Board of Directors

Sarah Daignault spent 12 years as the Executive Director of the National Business Officers Association (NBOA), an association dedicated to serving independent school business officer by providing professional development and information on independent schools finance and operations. Prior to founding NBOA, Sarah spent five years as the Business Officer at Friends School of Baltimore and four years as the Business Manager at Bryn Mawr School for Girls. Sarah was also an instructor at the Klingenstein Center at Teachers College, Columbia University in New York City. She worked with Private School Leadership Masters’ candidates in the area of school finance. She also had a consulting practice working with schools and associations in the areas of operations, finance and governance. In addition to her experience in school finance and operations, she has extensive governance experience. During her 19 year tenure on the Board of Directors of the Madeira School in Virginia, Sarah was the President of the Board for eight years. She also chaired the Capital Campaign for five years and the Head Search process. She served on the Boards of the National Association of Independent Schools (NAIS), the National Coalition of Girls’ Schools (NCGS) and the Association of Independent School Admission Professionals (AISAP). She has also served on three other independent schools boards. Since moving to Maine she joined the Board of the Locker Project where she currently serves as Treasurer.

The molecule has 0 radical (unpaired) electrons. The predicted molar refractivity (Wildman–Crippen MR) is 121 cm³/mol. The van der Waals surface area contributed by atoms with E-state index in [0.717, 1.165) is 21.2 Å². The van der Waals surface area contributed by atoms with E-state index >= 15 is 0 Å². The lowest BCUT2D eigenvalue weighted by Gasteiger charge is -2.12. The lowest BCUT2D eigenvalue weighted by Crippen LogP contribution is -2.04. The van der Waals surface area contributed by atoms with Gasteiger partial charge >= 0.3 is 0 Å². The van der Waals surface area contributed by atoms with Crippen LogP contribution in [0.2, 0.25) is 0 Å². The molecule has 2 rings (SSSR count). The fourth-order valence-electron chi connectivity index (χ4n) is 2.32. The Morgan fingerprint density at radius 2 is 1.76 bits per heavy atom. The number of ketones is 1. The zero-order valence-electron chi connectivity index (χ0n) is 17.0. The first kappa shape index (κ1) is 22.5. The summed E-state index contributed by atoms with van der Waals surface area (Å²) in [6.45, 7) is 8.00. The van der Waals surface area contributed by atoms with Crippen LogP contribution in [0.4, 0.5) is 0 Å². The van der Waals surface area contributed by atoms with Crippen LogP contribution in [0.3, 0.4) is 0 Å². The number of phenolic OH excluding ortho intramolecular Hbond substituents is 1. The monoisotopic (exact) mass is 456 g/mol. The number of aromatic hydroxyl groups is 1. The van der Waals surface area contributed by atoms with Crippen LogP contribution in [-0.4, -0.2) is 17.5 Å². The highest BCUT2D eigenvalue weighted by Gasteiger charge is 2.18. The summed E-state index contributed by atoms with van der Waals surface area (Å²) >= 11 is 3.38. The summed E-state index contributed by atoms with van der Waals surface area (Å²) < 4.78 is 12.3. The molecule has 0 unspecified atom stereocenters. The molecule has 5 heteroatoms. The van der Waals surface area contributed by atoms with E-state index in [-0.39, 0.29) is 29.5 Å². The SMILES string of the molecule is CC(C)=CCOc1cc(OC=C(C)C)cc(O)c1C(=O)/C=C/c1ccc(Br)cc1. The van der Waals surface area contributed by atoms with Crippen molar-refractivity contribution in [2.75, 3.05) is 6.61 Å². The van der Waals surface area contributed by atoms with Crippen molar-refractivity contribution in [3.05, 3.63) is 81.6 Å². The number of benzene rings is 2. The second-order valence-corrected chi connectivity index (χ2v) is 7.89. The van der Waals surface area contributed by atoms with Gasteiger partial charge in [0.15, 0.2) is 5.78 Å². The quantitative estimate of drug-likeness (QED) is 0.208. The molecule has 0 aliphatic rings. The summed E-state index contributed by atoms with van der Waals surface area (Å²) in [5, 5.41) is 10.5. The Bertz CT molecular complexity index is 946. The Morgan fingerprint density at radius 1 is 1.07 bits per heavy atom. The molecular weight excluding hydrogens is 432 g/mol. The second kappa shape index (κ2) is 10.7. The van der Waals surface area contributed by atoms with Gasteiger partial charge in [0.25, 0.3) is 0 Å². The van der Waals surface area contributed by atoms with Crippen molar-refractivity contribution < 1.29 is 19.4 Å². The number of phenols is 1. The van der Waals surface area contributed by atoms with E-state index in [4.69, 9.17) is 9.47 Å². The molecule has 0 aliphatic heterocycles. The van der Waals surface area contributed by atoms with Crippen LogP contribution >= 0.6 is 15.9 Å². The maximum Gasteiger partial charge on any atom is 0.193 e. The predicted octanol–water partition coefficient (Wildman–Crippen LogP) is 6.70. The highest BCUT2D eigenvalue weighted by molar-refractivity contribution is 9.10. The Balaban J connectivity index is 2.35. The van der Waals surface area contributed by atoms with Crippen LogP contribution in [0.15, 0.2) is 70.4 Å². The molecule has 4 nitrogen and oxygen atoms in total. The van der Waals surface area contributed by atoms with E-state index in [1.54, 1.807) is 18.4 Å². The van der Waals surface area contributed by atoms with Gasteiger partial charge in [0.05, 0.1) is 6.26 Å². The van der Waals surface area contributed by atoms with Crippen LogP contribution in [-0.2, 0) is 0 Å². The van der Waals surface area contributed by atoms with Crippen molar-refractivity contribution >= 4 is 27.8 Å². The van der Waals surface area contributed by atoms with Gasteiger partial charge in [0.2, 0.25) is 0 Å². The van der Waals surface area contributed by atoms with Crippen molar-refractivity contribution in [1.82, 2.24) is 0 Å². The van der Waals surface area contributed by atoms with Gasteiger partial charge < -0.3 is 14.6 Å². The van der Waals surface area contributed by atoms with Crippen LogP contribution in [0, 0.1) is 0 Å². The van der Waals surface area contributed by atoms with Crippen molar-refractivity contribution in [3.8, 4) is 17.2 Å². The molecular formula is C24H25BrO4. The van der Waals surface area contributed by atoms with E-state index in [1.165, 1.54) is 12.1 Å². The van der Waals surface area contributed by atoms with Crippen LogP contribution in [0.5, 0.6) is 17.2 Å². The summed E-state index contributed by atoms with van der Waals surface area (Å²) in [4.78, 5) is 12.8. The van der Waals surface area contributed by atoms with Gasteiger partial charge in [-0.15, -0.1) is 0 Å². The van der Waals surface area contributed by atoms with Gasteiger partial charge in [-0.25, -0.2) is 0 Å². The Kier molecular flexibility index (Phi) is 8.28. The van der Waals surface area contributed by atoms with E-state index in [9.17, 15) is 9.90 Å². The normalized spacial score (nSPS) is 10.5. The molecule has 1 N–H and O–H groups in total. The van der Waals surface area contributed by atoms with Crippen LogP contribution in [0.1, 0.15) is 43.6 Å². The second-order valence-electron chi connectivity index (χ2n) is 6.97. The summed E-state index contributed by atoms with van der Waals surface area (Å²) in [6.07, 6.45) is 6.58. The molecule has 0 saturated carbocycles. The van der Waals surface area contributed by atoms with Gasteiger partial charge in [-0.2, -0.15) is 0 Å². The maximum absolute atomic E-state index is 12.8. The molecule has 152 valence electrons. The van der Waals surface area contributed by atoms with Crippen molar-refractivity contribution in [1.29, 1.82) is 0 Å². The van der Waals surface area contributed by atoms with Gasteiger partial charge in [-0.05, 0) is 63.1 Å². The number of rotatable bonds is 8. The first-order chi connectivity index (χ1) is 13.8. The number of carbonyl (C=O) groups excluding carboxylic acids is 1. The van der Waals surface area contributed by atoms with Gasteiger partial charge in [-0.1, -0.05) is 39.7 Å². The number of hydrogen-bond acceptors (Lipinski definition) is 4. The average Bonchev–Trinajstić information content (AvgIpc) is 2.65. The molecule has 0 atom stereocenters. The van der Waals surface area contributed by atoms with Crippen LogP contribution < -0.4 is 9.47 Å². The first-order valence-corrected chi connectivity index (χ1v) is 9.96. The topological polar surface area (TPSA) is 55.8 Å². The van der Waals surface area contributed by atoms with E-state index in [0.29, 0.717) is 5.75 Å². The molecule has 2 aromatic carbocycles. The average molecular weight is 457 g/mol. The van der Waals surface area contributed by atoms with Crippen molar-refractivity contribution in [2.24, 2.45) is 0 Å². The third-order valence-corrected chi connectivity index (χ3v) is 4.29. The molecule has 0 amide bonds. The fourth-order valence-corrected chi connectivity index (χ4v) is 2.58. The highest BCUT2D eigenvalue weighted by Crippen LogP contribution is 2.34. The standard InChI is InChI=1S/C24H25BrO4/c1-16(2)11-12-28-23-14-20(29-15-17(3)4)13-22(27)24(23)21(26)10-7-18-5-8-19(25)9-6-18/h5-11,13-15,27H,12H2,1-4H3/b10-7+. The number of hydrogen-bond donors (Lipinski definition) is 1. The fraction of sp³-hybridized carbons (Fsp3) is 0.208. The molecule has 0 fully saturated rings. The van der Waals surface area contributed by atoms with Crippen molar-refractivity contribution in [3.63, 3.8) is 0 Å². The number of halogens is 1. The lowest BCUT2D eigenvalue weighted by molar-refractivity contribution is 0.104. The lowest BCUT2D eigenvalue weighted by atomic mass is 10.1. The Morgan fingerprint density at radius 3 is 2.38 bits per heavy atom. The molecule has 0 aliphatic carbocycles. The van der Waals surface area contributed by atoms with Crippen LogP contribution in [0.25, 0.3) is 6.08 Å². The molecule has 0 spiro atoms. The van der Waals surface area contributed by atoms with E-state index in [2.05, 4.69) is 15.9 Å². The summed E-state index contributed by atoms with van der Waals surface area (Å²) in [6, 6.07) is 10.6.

Soren deNiord has been practicing in the field of Landscape Architecture for 14 years. He has a Master’s Degree in Landscape Architecture from the University of Virginia and a Bachelor of Science in Sustainable Development with a minor in printmaking from Hampshire College. Soren has worked extensively throughout the United States and abroad on projects ranging in scale from residential design to sculpture gardens and educational master planning. His background in land-use policy and fine arts strongly informs his design sensibilities and creative problem-solving.